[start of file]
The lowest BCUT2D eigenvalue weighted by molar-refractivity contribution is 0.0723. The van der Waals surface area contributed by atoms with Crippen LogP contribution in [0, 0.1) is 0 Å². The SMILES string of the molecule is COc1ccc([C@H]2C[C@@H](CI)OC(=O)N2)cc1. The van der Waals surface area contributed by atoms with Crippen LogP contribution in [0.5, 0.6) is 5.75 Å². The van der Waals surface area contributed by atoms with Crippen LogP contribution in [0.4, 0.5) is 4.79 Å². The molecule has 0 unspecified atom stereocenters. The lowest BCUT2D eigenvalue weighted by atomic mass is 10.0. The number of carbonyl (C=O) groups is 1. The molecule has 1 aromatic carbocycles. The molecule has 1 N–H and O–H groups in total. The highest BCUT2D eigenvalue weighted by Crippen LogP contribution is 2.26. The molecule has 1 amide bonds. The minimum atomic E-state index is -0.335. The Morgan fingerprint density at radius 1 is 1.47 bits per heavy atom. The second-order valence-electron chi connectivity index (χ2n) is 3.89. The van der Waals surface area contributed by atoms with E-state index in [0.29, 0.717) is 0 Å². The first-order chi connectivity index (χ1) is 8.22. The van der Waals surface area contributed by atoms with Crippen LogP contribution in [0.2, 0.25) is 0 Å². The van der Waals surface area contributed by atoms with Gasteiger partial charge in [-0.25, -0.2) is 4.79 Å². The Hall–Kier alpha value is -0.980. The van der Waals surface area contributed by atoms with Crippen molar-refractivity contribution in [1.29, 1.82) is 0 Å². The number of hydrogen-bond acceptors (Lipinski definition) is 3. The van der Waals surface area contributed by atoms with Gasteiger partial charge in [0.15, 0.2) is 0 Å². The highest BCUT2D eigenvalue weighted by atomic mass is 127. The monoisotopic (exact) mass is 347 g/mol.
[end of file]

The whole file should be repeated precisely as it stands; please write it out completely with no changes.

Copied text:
The lowest BCUT2D eigenvalue weighted by molar-refractivity contribution is 0.0723. The van der Waals surface area contributed by atoms with Crippen LogP contribution in [0, 0.1) is 0 Å². The SMILES string of the molecule is COc1ccc([C@H]2C[C@@H](CI)OC(=O)N2)cc1. The van der Waals surface area contributed by atoms with Crippen LogP contribution in [0.5, 0.6) is 5.75 Å². The van der Waals surface area contributed by atoms with Crippen LogP contribution in [0.4, 0.5) is 4.79 Å². The molecule has 0 unspecified atom stereocenters. The lowest BCUT2D eigenvalue weighted by atomic mass is 10.0. The number of carbonyl (C=O) groups is 1. The molecule has 1 aromatic carbocycles. The molecule has 1 N–H and O–H groups in total. The highest BCUT2D eigenvalue weighted by Crippen LogP contribution is 2.26. The molecule has 1 amide bonds. The minimum atomic E-state index is -0.335. The Morgan fingerprint density at radius 1 is 1.47 bits per heavy atom. The second-order valence-electron chi connectivity index (χ2n) is 3.89. The van der Waals surface area contributed by atoms with E-state index in [0.29, 0.717) is 0 Å². The first-order chi connectivity index (χ1) is 8.22. The van der Waals surface area contributed by atoms with Crippen LogP contribution in [0.2, 0.25) is 0 Å². The van der Waals surface area contributed by atoms with Gasteiger partial charge in [-0.25, -0.2) is 4.79 Å². The Hall–Kier alpha value is -0.980. The van der Waals surface area contributed by atoms with Crippen molar-refractivity contribution in [1.29, 1.82) is 0 Å². The number of hydrogen-bond acceptors (Lipinski definition) is 3. The van der Waals surface area contributed by atoms with Gasteiger partial charge in [0.15, 0.2) is 0 Å². The highest BCUT2D eigenvalue weighted by atomic mass is 127. The monoisotopic (exact) mass is 347 g/mol.